Why People Don’t Invest

Many Canadians are inundated with debt through their mortgage, lines of credit, or personal and credit card debts. Many Canadians also live paycheque to paycheque, with minimal savings or investments, and have no idea how to get off the tread mill. And yet many are making a solid income. So why aren’t more Canadians investing?

Here are the reasons I usually hear why people don’t invest:

  • I have a mortgage (or rent) so I can’t afford to invest.
  • I have a defined pension plan, so I’ll be okay in retirement.
  • I have lots of debt, so I can’t invest right now.
  • It’s too late for me to start investing.
  • Investing is too complicated and I don’t understand it.

Mortgage payment and housing costs such as rent and utilities are fixed expenses. These can easily account for half of a family’s net income or more. There is no getting around that one, and here in Vancouver for example, rent is not cheap. Add on food and other costs for your family, and that’s another big chunk off of anyone’s income. If you live far away from work you will need a car to commute or face 3 to 5 hours of commuting per day, and that’s also a huge chunk of income down the drain. Start adding all these expenses up and there isn’t much room left for investing.  It’s no wonder many live beyond their means and use debt to make the difference.

The Debt Dilemma

It’s the third point mentioned above that is key. By far, the number one reason Canadians are possibly not investing is because of their debt loads, and reduced cash flow from servicing those debts. In my book review of Crushing Debt, David Trahair pointed out that Low interest rates have led to easy credit, and that most Canadians are in over their heads. According to Trahair, by the end of 2010, the average Canadian had some $25,709 in consumer debt – excluding mortgage debt (Crushing Debt, pg.77).

As award winning author Andrew Hallam pointed out in his bestselling book, Millionaire Teacher, it’s not entirely people’s fault they are in debt and don’t invest. They don’t get the financial education they deserve in high school, the training they need for financial security and stability. The investment industry has made investing seem so complicated, that people don’t even know where to begin. On top of that we live in a material and consumption oriented society where credit is easy, and spending is encouraged. Many have simply resigned to the fact they carry a mortgage and have consumer debt, and the cycle continues.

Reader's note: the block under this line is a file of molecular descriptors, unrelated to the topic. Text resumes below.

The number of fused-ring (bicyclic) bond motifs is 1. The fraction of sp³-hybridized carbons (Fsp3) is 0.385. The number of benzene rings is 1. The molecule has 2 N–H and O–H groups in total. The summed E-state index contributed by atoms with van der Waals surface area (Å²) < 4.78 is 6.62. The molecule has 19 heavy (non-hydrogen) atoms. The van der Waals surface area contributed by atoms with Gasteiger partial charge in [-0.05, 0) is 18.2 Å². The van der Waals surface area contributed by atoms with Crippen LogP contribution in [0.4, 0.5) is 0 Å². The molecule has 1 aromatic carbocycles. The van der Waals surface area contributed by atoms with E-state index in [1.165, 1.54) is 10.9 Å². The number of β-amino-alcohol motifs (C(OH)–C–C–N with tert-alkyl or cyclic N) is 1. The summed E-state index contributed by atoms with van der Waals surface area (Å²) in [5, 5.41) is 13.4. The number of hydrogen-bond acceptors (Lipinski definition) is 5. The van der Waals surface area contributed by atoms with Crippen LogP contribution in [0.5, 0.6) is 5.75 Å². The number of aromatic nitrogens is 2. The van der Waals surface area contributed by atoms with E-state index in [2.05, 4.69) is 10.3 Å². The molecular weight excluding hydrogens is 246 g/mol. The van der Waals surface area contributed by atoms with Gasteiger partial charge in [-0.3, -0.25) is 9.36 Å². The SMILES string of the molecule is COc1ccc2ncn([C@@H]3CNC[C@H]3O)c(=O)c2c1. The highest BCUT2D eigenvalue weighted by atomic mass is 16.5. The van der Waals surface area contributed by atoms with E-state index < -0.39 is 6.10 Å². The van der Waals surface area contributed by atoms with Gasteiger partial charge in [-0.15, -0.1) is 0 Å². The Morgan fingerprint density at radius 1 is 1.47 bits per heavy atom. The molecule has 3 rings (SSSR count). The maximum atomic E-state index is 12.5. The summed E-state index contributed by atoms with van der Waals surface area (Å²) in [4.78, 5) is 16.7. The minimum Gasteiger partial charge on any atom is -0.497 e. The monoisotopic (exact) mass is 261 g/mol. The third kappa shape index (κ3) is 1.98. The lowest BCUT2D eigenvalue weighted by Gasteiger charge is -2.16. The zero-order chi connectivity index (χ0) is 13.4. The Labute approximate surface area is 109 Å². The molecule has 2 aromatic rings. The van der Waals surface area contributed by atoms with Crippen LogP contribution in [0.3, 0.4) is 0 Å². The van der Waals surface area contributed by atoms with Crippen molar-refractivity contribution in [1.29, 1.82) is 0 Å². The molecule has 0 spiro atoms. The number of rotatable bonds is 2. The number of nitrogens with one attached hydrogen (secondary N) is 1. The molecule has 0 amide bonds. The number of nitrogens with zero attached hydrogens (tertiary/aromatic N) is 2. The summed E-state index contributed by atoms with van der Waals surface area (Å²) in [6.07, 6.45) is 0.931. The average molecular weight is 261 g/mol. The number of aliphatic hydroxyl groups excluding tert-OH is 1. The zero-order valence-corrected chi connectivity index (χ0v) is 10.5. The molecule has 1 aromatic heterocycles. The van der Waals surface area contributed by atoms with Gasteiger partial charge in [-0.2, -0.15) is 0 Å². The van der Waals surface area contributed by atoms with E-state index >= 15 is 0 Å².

The Problem with Paying Down Debt

Most people do make an honest effort to eliminate their consumer debts at some point, making a committed budget to pay $200 or $300 per month or more on their credit cards. Many even get consolidation loans or personal loans with the best of intentions. The main problem is people continue to use their credit cards so the balance never gets paid off. The 14% to 19% interest rates keep compounding, and people continue to get behind. Many people also don’t have a secured line of credit, to reduce their interest payments.

However in Crushing Debt, Trahair points out that credit cards are the entry point, but lines of credit are the real problem (Crushing Debt, pg.78).  As Trahair points out, the strategy of paying down debt with a lower interest line of credit sounds like a good idea, but it shields the real problem – spending beyond your means. He goes on to add that using a line of credit leaves you in worse financial shape, because it allows you, and even encourages you to increase your debt level (Crushing Debt, pg.79).

Conclusion

Your first goal should before investing should be to eliminate all of your credit card and consumer debt. That means (1) putting your credit cards away in a safety deposit box, so you don’t keep using them, (2) making a commitment to pay off all your credit card debt, and in addition (3) paying off your line of credit. It may even take you two to three years to get ahead, but it will be well worth it. You will have paid down your consumer debts and have a big weight taken off your shoulders. Once you have your consumer debt paid down, investing for your future will make a lot more sense!

Reader’s what’s your take? Do you have consumer and credit card debt you are working to pay down? Have you been able to start investing and get ahead?

3 Responses to “Why People Don’t Invest”

  1. People and their excuses. Many would simply prefer to be in the rat race, spend beyond their means and not think about tomorrow. Then people like us, who save and invest for that rainy day end up paying for their excesses.

  2. Denise

    Dec 17. 2012

    Great point on reducing your credit card and consumer debt. I tell people to take their interest payment and divide it by their hourly wage to determine how many hours a month that they work, not for themselves or their family, but for a company who doesn’t care about you or even know your name.

    • The Dividend Ninja

      Dec 17. 2012

      Denise, that is an excellent way to look at it, and makes it much more practical for people to understand! When you talk about debt in terms people can understand and relate to, it makes it more real for them. 😉

      On the opposite side, I view my online income this way, and see how many hours I didn’t have to work at my job!

      Cheers